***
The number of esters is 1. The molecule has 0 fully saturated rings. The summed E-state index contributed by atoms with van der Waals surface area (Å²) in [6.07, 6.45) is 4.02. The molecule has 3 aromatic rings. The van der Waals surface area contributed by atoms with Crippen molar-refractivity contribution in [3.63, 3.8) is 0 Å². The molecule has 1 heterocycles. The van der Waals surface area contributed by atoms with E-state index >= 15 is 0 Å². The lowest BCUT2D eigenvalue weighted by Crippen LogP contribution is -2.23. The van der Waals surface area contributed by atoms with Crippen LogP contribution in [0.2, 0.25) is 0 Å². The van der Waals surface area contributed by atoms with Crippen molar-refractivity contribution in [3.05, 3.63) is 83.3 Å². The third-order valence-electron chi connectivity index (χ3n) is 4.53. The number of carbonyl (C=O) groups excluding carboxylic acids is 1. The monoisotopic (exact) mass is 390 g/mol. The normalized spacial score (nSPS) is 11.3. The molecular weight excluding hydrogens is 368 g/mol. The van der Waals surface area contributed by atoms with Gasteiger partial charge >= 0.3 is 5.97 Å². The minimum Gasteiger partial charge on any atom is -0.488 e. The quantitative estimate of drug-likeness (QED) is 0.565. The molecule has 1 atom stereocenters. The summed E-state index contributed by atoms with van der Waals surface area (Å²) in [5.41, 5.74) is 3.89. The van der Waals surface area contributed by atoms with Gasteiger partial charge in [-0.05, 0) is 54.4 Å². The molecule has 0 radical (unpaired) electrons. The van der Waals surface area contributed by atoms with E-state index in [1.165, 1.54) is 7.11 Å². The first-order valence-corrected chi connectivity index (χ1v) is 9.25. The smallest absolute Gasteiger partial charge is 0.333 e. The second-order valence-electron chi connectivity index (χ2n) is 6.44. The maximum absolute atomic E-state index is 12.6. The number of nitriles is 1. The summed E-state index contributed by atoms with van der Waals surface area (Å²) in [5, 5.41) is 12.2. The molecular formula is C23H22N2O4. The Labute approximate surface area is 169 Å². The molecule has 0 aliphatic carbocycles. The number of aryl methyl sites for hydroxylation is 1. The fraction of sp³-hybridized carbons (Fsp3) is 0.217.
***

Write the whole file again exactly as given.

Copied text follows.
The number of esters is 1. The molecule has 0 fully saturated rings. The summed E-state index contributed by atoms with van der Waals surface area (Å²) in [6.07, 6.45) is 4.02. The molecule has 3 aromatic rings. The van der Waals surface area contributed by atoms with Crippen molar-refractivity contribution in [3.63, 3.8) is 0 Å². The molecule has 1 heterocycles. The van der Waals surface area contributed by atoms with E-state index >= 15 is 0 Å². The lowest BCUT2D eigenvalue weighted by Crippen LogP contribution is -2.23. The van der Waals surface area contributed by atoms with Crippen LogP contribution in [0.2, 0.25) is 0 Å². The van der Waals surface area contributed by atoms with Crippen molar-refractivity contribution in [3.05, 3.63) is 83.3 Å². The third-order valence-electron chi connectivity index (χ3n) is 4.53. The number of carbonyl (C=O) groups excluding carboxylic acids is 1. The monoisotopic (exact) mass is 390 g/mol. The normalized spacial score (nSPS) is 11.3. The molecular weight excluding hydrogens is 368 g/mol. The van der Waals surface area contributed by atoms with Gasteiger partial charge >= 0.3 is 5.97 Å². The minimum Gasteiger partial charge on any atom is -0.488 e. The quantitative estimate of drug-likeness (QED) is 0.565. The molecule has 1 atom stereocenters. The summed E-state index contributed by atoms with van der Waals surface area (Å²) in [5.41, 5.74) is 3.89. The van der Waals surface area contributed by atoms with Gasteiger partial charge in [-0.05, 0) is 54.4 Å². The molecule has 0 radical (unpaired) electrons. The van der Waals surface area contributed by atoms with E-state index in [1.165, 1.54) is 7.11 Å². The first-order valence-corrected chi connectivity index (χ1v) is 9.25. The smallest absolute Gasteiger partial charge is 0.333 e. The second-order valence-electron chi connectivity index (χ2n) is 6.44. The maximum absolute atomic E-state index is 12.6. The number of nitriles is 1. The summed E-state index contributed by atoms with van der Waals surface area (Å²) in [5, 5.41) is 12.2. The molecular formula is C23H22N2O4. The Labute approximate surface area is 169 Å². The molecule has 0 aliphatic carbocycles. The number of aryl methyl sites for hydroxylation is 1. The fraction of sp³-hybridized carbons (Fsp3) is 0.217.